Amy Gagnon has delivered four babies at Peace Arch Hospital. Her first birthing experience was pretty average and normal. When her second child was born, he was diagnosed with Congenital Heart Disease called Aortic Stenois. If it weren’t for keen ears from the nurses and doctors, who picked up a murmur sound in his heart during routine vital checks, Amy and her husband would never have known of the condition until something serious happened to him. Kevin is now 11 years-old and has undergone two open-heart surgeries with more to come in the future.
Amy’s next baby was a healthy baby girl. It was a very speedy delivery, with one of the nurses having to deliver her because the baby was so quick. The birth of Amy’s last baby was eventful and one the nurses won’t soon forget. She and the baby were being closely monitored for heartbeats, movements and contractions while in labour. Suddenly, there was no heartbeat coming through the monitors. Amy had never in her life seen a team of nurses and doctors rush so quickly from all ends of the Maternity Ward. It was all hands on deck to make sure the baby was safe and Amy wasn’t in any distress. Thankfully, because of the knowledge, quick response and general instincts of the staff, her son was born with few complications. Today he is a healthy toddler!
Amy and her family are very thankful for the fantastic staff and wonderful treatment they received at Peace Arch Hospital.
A few years ago, Claire was struck by a car while walking her son to school. Whisked off to Peace Arch Hospital in an ambulance, she received great care in Emergency. “The doctors took good care of me and the nurses were marvelous,” Claire says. “I went home after surgery, almost like new, though with some extra hardware!”
Claire is a long-time volunteer with the Foundation, having served on both the Partners in Caring Gala and Great Pumpkin Run Walk steering committees. “Who knew that, I, personally, would benefit from the funds I helped to raise,” Claire says.
Peter and Molly Podovinikoff moved to South Surrey in 1995 and Peace Arch became their community hospital. Though Peter hadn't been in a hospital for 45 years, he had surgery to remove a tumour in August 2013 and stayed six days to recover.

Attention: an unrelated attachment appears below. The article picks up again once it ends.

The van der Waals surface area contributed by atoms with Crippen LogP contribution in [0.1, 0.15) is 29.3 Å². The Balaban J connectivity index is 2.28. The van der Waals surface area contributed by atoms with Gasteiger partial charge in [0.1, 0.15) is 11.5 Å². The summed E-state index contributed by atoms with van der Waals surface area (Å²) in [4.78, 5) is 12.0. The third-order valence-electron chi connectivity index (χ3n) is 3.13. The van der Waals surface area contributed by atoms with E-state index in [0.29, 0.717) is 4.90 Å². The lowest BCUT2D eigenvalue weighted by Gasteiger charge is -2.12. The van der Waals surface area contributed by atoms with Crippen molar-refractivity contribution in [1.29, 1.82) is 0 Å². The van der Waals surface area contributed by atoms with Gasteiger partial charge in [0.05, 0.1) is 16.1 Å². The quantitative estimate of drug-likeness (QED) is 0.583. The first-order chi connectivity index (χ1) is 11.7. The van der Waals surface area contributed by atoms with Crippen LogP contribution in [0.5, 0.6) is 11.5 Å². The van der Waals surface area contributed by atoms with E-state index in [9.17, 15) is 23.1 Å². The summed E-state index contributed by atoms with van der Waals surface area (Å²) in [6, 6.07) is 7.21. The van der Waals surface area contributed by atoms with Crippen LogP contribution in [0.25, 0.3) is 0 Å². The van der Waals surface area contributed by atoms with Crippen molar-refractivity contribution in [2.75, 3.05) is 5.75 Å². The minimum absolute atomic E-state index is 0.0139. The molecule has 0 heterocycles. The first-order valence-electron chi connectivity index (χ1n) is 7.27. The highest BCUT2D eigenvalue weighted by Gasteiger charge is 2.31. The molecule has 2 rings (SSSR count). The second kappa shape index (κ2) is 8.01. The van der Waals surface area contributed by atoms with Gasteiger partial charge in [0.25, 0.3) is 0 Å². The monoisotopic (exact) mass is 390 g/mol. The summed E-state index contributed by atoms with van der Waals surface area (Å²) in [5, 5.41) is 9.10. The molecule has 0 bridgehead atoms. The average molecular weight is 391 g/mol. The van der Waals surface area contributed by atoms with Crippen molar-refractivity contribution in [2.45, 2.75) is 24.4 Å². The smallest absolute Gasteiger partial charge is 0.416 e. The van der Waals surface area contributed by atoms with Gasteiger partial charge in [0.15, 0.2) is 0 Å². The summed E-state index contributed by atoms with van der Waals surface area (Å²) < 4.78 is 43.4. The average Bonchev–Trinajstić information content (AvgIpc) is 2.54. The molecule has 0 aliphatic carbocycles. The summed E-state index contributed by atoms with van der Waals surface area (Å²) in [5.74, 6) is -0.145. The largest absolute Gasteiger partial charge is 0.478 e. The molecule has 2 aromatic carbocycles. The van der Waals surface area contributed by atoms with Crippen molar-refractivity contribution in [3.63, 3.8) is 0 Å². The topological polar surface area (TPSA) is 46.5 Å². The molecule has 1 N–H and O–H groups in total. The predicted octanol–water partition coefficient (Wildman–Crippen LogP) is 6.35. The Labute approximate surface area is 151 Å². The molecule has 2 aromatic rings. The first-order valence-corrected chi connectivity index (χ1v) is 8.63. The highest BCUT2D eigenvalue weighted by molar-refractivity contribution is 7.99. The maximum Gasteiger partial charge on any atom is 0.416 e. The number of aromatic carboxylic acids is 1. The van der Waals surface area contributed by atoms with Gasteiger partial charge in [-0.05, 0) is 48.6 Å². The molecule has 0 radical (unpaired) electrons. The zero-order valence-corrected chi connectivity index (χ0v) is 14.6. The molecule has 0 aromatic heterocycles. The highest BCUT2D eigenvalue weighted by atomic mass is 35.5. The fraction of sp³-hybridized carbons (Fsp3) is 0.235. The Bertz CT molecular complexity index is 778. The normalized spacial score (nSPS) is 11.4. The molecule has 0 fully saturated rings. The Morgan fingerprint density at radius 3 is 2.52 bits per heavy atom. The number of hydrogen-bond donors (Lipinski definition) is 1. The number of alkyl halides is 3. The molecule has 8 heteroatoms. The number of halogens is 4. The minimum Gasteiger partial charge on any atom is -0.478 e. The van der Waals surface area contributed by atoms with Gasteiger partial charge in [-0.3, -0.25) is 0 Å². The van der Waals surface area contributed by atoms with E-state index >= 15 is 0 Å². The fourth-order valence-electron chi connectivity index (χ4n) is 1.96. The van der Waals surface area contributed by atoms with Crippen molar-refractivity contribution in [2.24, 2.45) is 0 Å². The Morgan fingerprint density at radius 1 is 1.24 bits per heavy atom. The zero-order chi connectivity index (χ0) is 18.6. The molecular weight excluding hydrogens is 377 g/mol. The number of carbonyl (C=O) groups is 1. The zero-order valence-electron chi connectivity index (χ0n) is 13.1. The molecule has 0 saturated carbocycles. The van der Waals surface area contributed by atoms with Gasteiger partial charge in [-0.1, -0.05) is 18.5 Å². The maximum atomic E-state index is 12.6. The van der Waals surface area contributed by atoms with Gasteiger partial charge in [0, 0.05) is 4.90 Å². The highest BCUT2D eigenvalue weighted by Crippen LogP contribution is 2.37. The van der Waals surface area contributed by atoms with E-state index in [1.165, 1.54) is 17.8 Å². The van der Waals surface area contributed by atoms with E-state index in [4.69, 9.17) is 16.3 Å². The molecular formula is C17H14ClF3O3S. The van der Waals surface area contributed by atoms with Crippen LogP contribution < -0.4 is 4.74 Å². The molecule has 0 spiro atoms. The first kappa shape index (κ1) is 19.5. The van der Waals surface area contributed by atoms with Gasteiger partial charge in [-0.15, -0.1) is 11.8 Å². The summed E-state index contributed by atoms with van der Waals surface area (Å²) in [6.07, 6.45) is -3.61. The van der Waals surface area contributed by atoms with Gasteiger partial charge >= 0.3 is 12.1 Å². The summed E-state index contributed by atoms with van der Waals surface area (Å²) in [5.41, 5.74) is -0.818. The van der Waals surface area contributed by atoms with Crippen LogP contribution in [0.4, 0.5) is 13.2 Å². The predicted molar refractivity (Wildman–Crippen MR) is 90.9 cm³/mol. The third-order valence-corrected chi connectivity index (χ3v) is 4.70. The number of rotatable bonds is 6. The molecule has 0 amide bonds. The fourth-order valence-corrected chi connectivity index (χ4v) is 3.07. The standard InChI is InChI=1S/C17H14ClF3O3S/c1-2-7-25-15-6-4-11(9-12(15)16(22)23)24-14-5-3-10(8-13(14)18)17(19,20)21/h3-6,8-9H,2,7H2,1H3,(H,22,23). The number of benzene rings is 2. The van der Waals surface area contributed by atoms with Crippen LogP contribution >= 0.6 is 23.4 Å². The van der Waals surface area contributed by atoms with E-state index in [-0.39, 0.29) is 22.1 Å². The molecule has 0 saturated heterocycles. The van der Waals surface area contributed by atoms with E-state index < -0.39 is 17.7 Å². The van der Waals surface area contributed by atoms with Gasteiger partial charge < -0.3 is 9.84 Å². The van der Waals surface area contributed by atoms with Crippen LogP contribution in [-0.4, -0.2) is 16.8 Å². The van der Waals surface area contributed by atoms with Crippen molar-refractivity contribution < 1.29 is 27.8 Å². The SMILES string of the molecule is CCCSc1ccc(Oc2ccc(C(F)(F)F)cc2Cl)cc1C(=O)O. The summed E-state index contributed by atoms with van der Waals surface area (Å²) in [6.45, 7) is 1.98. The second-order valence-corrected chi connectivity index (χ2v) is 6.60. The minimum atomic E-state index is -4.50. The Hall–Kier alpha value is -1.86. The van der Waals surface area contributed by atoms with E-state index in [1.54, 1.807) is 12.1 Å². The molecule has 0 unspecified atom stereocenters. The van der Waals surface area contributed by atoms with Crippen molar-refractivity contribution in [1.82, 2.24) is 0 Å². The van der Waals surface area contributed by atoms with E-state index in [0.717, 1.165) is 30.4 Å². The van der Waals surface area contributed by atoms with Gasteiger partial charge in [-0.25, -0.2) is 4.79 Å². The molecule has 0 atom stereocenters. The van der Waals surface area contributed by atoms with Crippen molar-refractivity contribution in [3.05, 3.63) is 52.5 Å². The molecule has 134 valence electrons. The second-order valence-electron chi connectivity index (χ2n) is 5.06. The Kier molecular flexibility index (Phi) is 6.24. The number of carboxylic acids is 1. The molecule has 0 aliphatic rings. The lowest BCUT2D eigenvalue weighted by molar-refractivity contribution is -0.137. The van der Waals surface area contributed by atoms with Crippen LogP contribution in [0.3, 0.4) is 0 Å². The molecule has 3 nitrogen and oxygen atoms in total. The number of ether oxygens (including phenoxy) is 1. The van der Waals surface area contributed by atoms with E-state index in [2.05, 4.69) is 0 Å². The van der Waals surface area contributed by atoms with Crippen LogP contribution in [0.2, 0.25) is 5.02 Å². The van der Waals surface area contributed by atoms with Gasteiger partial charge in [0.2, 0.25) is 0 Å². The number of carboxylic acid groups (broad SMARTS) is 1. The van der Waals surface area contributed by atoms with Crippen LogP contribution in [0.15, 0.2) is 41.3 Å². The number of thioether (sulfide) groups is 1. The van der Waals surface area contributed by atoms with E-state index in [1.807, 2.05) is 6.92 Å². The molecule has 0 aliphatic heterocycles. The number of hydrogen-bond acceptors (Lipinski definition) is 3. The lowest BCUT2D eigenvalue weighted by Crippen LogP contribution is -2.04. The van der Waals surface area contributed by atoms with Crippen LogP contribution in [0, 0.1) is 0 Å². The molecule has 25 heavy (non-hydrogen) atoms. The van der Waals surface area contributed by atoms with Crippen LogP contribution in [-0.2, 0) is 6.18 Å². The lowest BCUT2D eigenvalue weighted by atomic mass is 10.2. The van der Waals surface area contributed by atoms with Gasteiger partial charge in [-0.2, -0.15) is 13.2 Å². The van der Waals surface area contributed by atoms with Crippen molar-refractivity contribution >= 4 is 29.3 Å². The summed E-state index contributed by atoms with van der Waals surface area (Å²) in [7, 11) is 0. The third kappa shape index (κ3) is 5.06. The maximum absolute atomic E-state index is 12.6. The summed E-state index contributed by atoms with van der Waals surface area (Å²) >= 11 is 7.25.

"The nursing staff were exceptional," Peter says. "I felt very well-cared for and despite the extremely busy environment, my nurses were fantastic."
His wife, Molly, had been in and out of Peace Arch over the years and on December 8, 2013, she passed away after being admitted from Emergency.
"Molly was incapacitated and couldn't move much," Peter says. "I stayed with her throughout the day and then went home to get some sleep. I didn't know it was to be her last day. Brenda, one of the very caring nurses, called me the next morning to tell me Molly was gone."
Peter says that in Molly's final days, she received attention that was caring and sensitive; the nursing and Emergency staff were outstanding.
"When you are dealing with misery, it's wonderful to still have a positive experience," Peter says. "We're fortunate to have Peace Arch Hospital and as a community, we have to do all that we can to keep it here."
Peter made a donation to the Foundation in Molly's name, to not only honour Molly but to also recognize the excellent care that both he and Molly received from the team at Peace Arch Hospital.
On January 7, 2014, Laurie Taschuk passed out, ending up on the floor not breathing and with no detectable heartbeat. Her husband, Gordon, called 911 and was instructed to do compressions until the ambulance arrived. Within minutes, paramedics were on the scene and Laurie was taken to Peace Arch Hospital. From the moment the ambulance arrived to being treated in ER, Laurie says the paramedics, nurses and doctors were professional, empathetic, efficient and could not have been nicer.
"I was admitted to the 2nd Floor Surgical Ward among a record number of patients being discharged and admitted," Laurie said. "Throughout all of this, the nurses never once indicated they were in a rush, which is so very different from other hospitals I have been in."
Laurie said watching the staff be so kind and respectful to each other was a reflection of their commitment to patient care and a wonderful example of "living their career as a vocation."
“As the whole experience was so shocking and overwhelming to me, everyone went out of their way to treat me with the utmost compassion, kindness and empathy,” Laurie said. “Dr. Ed Chang was so very nice and thorough, and nurses Lexy and May in Emergency were wonderful, sweet people. Peace Arch Hospital truly is a place of healing, caring and nurturing."
At noon on a cold late January day, Raul Lanting dialed 911. When the ambulance arrived, the pain in his wife’s left lower abdomen was so severe her vision was blurred and she could not stand up. “It was worse than my worst labour pain. I thought I would pass out,” said Raquel, a 38-year-old mother of four.
The paramedics radioed ahead, and when the ambulance arrived at the hospital, Dr. Yoshitomi and his team were ready and waiting. “Dr. Yoshitomi used a portable ultrasound unit and it took no more than three or four seconds for him to tell me that I had an ectopic pregnancy,” she said. Raquel’s condition was serious and deteriorating fast. Within five minutes of her arrival, Raquel was moved from the emergency room to an operating room where she underwent emergency surgery. Raquel’s fallopian tube had ruptured, and she had two litres of blood in her stomach.
After a successful surgery, a blood transfusion, excellent care and the love and support of family and friends, Raquel was back at home with her family.
The Foundation purchased the portable ultrasound unit that helped save Raquel’s life.